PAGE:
A group of scientists met at the California Institute of Technology last week to discuss what would happen if recent storms in California - pictured here - were to continue for weeks instead of days. It's happened before.
The group was meeting to explore ways the state could respond in a flood emergency caused by rainstorms that dumped 8 feet of water on the state (recent storms, which flooded many cities and towns, only dropped a foot of water). One of the California storms they used as a model for their speculative exercise was the little-remembered Great Flood of 1862, which soaked California in almost 25 inches of water after it rained nearly every day in January of that year. An inland sea appeared in Orange County, Sacramento was submerged (at left is a picture from Sacramento in January 1862), and lakes formed in the San Fernando Valley, as well as the Mojave Desert. It was estimated at the time that 1/3 of all property in California was lost, including homes and cattle.
It's possible, according to the scientists meeting at Cal Tech, that we'll see more storms like the Great Flood of 1863 in the future. Climate change might turn that aberrantly giant storm into something that comes around more than once every 150 years.
According to Discovery News:
Weather experts say West Coast storms could get more frequent and severe with climate change. Last fall, a team of federal, state and academic experts was formed to tackle what would happen if a series of powerful storms lashed at the state for 23 days. The scenario is expected to be completed this summer and will be used in a statewide disaster drill next year.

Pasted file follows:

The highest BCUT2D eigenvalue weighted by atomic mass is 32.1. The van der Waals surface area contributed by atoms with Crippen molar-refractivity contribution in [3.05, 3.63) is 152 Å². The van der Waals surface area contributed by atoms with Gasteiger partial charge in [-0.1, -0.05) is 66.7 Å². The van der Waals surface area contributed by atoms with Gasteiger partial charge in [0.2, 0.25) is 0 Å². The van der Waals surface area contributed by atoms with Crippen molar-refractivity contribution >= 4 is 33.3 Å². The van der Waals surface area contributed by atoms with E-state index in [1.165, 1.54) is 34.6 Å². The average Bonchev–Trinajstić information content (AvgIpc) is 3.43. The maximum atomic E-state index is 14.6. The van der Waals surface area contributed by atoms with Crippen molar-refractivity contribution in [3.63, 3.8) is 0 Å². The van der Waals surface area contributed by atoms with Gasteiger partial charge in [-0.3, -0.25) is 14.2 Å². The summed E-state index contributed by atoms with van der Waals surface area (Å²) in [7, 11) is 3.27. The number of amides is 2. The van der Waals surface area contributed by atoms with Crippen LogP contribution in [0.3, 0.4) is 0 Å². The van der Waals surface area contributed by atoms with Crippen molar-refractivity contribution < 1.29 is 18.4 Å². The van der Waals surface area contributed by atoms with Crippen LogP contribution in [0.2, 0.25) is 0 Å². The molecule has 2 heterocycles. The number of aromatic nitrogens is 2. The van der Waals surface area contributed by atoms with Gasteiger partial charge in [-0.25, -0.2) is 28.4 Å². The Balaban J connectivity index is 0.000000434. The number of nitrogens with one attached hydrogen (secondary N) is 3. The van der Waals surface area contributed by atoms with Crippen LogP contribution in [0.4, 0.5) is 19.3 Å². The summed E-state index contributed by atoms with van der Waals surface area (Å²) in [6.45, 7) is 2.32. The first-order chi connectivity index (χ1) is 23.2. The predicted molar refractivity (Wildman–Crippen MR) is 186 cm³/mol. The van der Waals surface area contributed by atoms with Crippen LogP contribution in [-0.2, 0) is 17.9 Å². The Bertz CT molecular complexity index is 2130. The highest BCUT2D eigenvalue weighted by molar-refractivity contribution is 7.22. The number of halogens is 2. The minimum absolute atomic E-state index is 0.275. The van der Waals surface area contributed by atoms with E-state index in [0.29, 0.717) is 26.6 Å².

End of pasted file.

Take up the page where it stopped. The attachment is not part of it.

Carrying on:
Other enormous floods in the state's history include the 1934 Los Angeles Basin "New Years" flood, which killed roughly 100 people after a storm rained over 7 inches of water in days. The damage was so horrific - houses and people buried in mudslides - that Woody Guthrie memorialized it in his song "Los Angeles New Years Flood."
In their scenario, scientists imagined a storm like the 1863 and 1934 ones combined. Discovery News continues:
In the scenario, the storm system forms in the Pacific and slams into the West Coast with hurricane-force winds, hitting Southern California the hardest. After more than a week of ferocious weather, the system stalls for a few days. Another storm brews offshore and this time pummels Northern California. Such a monster storm could unleash as much as 8 feet of rain over three weeks in some areas, said research meteorologist Martin Ralph with the National Oceanic and Atmospheric Administration, who is part of the project.
The good news is that scientists are working now with emergency workers to figure out evacuation and rescue plans in the event of such a mega-storm.
Image via Kevork Djansezian/Getty Images.